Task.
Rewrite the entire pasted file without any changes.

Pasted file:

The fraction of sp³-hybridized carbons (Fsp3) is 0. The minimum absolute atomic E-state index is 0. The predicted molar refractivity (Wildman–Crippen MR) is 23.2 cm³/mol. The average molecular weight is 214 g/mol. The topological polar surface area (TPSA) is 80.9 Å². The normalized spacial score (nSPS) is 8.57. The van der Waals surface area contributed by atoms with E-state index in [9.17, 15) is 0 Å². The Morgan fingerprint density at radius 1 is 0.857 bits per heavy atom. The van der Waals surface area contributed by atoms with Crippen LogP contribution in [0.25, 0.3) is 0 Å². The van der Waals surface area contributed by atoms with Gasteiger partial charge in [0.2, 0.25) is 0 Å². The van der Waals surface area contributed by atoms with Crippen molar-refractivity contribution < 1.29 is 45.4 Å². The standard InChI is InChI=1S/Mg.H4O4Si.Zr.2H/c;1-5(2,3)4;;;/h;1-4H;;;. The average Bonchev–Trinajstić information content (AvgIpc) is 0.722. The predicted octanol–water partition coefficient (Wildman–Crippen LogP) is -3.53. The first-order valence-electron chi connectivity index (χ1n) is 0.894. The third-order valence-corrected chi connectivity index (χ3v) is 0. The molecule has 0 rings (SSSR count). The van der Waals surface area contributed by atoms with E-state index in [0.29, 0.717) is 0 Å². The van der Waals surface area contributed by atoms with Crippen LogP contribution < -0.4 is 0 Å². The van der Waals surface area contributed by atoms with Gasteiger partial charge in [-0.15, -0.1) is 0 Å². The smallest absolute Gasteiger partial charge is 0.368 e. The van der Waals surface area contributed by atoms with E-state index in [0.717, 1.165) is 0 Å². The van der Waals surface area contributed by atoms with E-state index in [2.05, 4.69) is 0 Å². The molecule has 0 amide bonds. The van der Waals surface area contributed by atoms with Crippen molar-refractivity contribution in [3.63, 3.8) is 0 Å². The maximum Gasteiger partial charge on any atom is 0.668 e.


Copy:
The fraction of sp³-hybridized carbons (Fsp3) is 0. The minimum absolute atomic E-state index is 0. The predicted molar refractivity (Wildman–Crippen MR) is 23.2 cm³/mol. The average molecular weight is 214 g/mol. The topological polar surface area (TPSA) is 80.9 Å². The normalized spacial score (nSPS) is 8.57. The van der Waals surface area contributed by atoms with E-state index in [9.17, 15) is 0 Å². The Morgan fingerprint density at radius 1 is 0.857 bits per heavy atom. The van der Waals surface area contributed by atoms with Crippen LogP contribution in [0.25, 0.3) is 0 Å². The van der Waals surface area contributed by atoms with Gasteiger partial charge in [0.2, 0.25) is 0 Å². The van der Waals surface area contributed by atoms with Crippen molar-refractivity contribution < 1.29 is 45.4 Å². The standard InChI is InChI=1S/Mg.H4O4Si.Zr.2H/c;1-5(2,3)4;;;/h;1-4H;;;. The average Bonchev–Trinajstić information content (AvgIpc) is 0.722. The predicted octanol–water partition coefficient (Wildman–Crippen LogP) is -3.53. The first-order valence-electron chi connectivity index (χ1n) is 0.894. The third-order valence-corrected chi connectivity index (χ3v) is 0. The molecule has 0 rings (SSSR count). The van der Waals surface area contributed by atoms with E-state index in [0.29, 0.717) is 0 Å². The van der Waals surface area contributed by atoms with Crippen LogP contribution < -0.4 is 0 Å². The van der Waals surface area contributed by atoms with Gasteiger partial charge in [-0.15, -0.1) is 0 Å². The smallest absolute Gasteiger partial charge is 0.368 e. The van der Waals surface area contributed by atoms with E-state index in [0.717, 1.165) is 0 Å². The van der Waals surface area contributed by atoms with E-state index in [2.05, 4.69) is 0 Å². The molecule has 0 amide bonds. The van der Waals surface area contributed by atoms with Crippen molar-refractivity contribution in [3.63, 3.8) is 0 Å². The maximum Gasteiger partial charge on any atom is 0.668 e.